Nettle stems contain a bast fibre that has been traditionally used for the same purposes as linen and is produced by a similar retting process. Unlike cotton, nettles grow easily without pesticides. The fibres are coarser, however.
Historically, nettles have been used to make clothing for 2,000 years, and German Army uniforms were almost made from nettle during World War I due to a potential shortage of cotton.
Nettles may be used as a dye-stuff, producing yellow from the roots, or yellowish green from the leaves.
ANNUAL GENERAL MEETING
Join us for our AGM on Sunday March 26th 1 – 2pm
Find out about what we’ve been up to over the last year and come and hear about exciting plans for 2017. We’ll also be electing new steering group members*
We’ve invited Kate Sebag of Brockwell Community Greenhouses to come and talk about their successful community garden in Brockwell Park.
A celebratory feast for everyone who has been involved or hopes to find out more about what we do. Bring a dish to share and get to know the neighbours.
Seed bomb workshop
Lets fill our neighbourhood with wildflowers for bees and pollinators. Come and help us make loads of seed bombs and take them away to guerilla garden.
For more info
*We are looking for new steering group members. If you have skills you can offer, including strategic planning, financial, and marketing, please get in touch.
Herb Tuesdays is back for 2017. We’ve crept through a damp winter, sustaining ourselves on hot soup and tea.
Now spring is on its way and days are lengthening, we’re back to our usual opening hours of 11 – 4pm with a shared lunch at 1.
Come and join us, everyone (over 18) welcome to grow, make, tidy, sort, chat, shovel, sow, sift, clear, plant, prune, learn and dig, and much more!
Become a buddy volunteer and help support others in accessing the garden. Application details here
The workshop is designed to give participants the knowledge of how to problem solve, design and build. Leaving participants with the skills and confidence to tackle most carpentry jobs around the garden.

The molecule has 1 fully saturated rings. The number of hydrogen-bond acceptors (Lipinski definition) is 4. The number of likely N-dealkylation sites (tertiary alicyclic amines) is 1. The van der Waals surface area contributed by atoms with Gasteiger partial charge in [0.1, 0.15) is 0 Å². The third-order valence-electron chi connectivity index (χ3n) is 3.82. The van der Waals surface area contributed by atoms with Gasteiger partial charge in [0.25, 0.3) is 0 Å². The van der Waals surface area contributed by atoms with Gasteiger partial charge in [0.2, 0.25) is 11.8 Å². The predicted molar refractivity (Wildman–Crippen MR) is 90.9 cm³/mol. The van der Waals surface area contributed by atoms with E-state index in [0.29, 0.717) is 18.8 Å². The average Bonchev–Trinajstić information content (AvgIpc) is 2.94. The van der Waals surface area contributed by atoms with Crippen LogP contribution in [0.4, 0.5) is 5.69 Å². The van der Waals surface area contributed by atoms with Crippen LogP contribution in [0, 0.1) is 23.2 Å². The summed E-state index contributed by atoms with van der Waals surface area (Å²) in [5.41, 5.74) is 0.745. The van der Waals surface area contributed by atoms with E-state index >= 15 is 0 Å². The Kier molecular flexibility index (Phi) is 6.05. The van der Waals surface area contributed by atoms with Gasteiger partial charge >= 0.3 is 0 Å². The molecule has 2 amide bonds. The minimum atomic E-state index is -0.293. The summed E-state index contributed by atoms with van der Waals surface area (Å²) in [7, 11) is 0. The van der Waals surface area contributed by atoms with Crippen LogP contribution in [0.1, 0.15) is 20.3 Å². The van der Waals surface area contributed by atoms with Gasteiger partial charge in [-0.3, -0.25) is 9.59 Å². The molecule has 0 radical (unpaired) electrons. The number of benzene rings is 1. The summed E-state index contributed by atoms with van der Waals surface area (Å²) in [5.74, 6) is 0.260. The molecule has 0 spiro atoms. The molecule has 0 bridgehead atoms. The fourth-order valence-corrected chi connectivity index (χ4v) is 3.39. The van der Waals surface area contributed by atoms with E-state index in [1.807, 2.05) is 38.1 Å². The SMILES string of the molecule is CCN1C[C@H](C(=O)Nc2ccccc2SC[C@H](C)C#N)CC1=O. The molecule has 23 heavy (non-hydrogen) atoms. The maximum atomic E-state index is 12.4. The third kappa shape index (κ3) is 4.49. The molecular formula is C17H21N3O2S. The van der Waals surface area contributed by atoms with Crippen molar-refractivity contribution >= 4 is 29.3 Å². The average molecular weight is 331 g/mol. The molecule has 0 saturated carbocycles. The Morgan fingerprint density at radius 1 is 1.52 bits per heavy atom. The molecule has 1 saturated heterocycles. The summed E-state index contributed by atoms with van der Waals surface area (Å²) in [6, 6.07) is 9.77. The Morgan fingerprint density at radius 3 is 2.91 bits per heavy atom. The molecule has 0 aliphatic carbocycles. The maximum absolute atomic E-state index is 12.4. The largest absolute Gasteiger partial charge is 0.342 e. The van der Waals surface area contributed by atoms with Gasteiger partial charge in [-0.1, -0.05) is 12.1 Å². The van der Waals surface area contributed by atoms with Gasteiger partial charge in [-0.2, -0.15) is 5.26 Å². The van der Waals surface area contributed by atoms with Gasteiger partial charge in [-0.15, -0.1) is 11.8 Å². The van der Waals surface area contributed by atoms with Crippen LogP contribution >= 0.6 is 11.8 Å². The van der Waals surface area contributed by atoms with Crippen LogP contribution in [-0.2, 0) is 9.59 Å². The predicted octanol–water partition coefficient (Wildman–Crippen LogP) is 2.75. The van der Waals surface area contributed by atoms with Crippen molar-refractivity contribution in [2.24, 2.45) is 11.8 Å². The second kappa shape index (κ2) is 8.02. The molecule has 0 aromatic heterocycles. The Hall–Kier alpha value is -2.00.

We will be building wooden frame covers for our raised beds that use basic tools such as a tape measure, technical drawing, square, pencil, saw clamp, cordless drill and paint brush.
Please wear clothes that can get dirty or paint on.
Please book tickets here
BOOK TICKETS HERE FOR FREE.
In this two hour workshop we will explore some of the design principles that can help us create low-maintenance edible landscapes using perennial fruit and vegetables. These edible landscapes, on a larger scale also forest gardens, can provide food, but also other resources such as timber and firewood as well as valuable habitat for wildlife.
You will learn about the benefits of perennial vegetables, the nutrient cycle in food production and how we can use and support it. You will get hands on experience and learn practical skills, such as planning and designing a plot and preparing it for planting, propagation of perennial crops and pruning of soft fruit bushes.
By the end of the workshop you will feel inspired to introduce some new varieties of plants into your garden, make less work and more yield for yourself and the environment.
Date: 30th of October
Time: 10.30am promt start (gate opens 10am)
Our yearly celebration welcoming everyone to the garden to play, eat, talk, enjoy and try out new activities. There is a family focus this year but everyone is welcome to come and enjoy the space, eat cake and pizza and lots more. See you there!
Come and join us!
Happy gardeners finished of a fabulous year of Herb Tuesdays with a winter feast and nutritional food workshop with Jill Newman.
Recipes will be uploaded soon.
We’ve had a fantastic year, and are looking forward to getting going again on tuesday february 2nd 2016. We’ve got funding for 2 whole years so really hope to build a brilliant project that everyone in the community can benefit from.
Thanks to EVERYONE who has participated and hope to see you all again next year!